The farm-house was situated about half-way up the sloping side of the valley, the declivity of which was so shaped that the part above the dwelling was very much less steep than that below it. Immediately in front of the house, which was so placed as to look down the valley, the ground fell away in a descent as steep as it well could be without depriving the soil of its character of pasturage. Had it been steeper, the sod must have been broken by the rains, which are often very violent in this region, and the valley-side would have assumed the character of a precipice. As it was, it was a rich, deeply green, buttercup-mottled pasture. Above and behind the house, where the declivity was, as has been said, very much less rapid, there was a small quantity of arable land and a wider extent of wood. Along the sides of the valley below the farm residence—towards the opening of it, that is to say—there were several fields mainly of root-crops; but the upper part of the valley, beyond the house, was almost entirely occupied by pasture-land.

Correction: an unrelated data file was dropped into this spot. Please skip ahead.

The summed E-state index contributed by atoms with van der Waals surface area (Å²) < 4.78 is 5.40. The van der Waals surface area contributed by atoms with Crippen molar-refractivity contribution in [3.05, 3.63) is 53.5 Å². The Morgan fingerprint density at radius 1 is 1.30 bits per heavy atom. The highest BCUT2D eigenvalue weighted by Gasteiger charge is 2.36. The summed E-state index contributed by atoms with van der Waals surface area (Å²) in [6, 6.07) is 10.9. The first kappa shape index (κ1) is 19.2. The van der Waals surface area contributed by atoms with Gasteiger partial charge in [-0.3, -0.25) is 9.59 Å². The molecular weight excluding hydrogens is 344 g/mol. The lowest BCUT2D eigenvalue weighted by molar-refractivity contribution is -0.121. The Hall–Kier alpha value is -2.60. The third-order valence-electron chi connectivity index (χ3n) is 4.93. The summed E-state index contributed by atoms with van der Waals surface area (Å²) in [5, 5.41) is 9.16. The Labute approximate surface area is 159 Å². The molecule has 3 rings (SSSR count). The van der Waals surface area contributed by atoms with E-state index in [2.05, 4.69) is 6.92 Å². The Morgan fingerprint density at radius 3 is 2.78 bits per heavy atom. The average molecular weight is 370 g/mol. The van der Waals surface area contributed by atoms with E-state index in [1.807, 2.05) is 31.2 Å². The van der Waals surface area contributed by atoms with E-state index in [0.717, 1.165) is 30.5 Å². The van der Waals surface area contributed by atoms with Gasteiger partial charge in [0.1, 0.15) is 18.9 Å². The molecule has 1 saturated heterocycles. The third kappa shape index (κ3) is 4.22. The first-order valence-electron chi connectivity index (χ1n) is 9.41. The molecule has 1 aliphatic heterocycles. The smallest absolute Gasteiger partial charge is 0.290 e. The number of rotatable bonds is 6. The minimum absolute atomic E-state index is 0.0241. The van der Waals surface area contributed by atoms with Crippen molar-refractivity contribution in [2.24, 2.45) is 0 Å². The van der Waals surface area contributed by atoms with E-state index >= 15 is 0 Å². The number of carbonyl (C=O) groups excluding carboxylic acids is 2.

All this constituted a large farm, as the farms run in that part of the world, and a rich and valuable one. And Paolo Vanni, the farmer, was a rich and prosperous man—not so rich and prosperous as an Englishman might have imagined, if the long frontage of the farm-house had been pointed out to him from the opposite side of the valley, but richer and more prosperous than the same stranger would have supposed if he had formed his estimate from a near examination of the dwelling. In the first case, the imposing length of the frontage, and the quantity of the masses of building attached to it, would have led the Englishman to imagine that none save a man living in a house with considerable pretensions to something more than mere comfort, and carrying on his agricultural operations with a luxe of appurtenances and out-buildings of all sorts, could be in the occupation of premises making so great a show. In the second case, he would have marvelled at the quantity of brick and mortar apparently wasted, and would have concluded that only a man whose affairs were going to the bad could be the master of so unrepaired, so untidy, so ramshackle, so poorly-furnished a residence.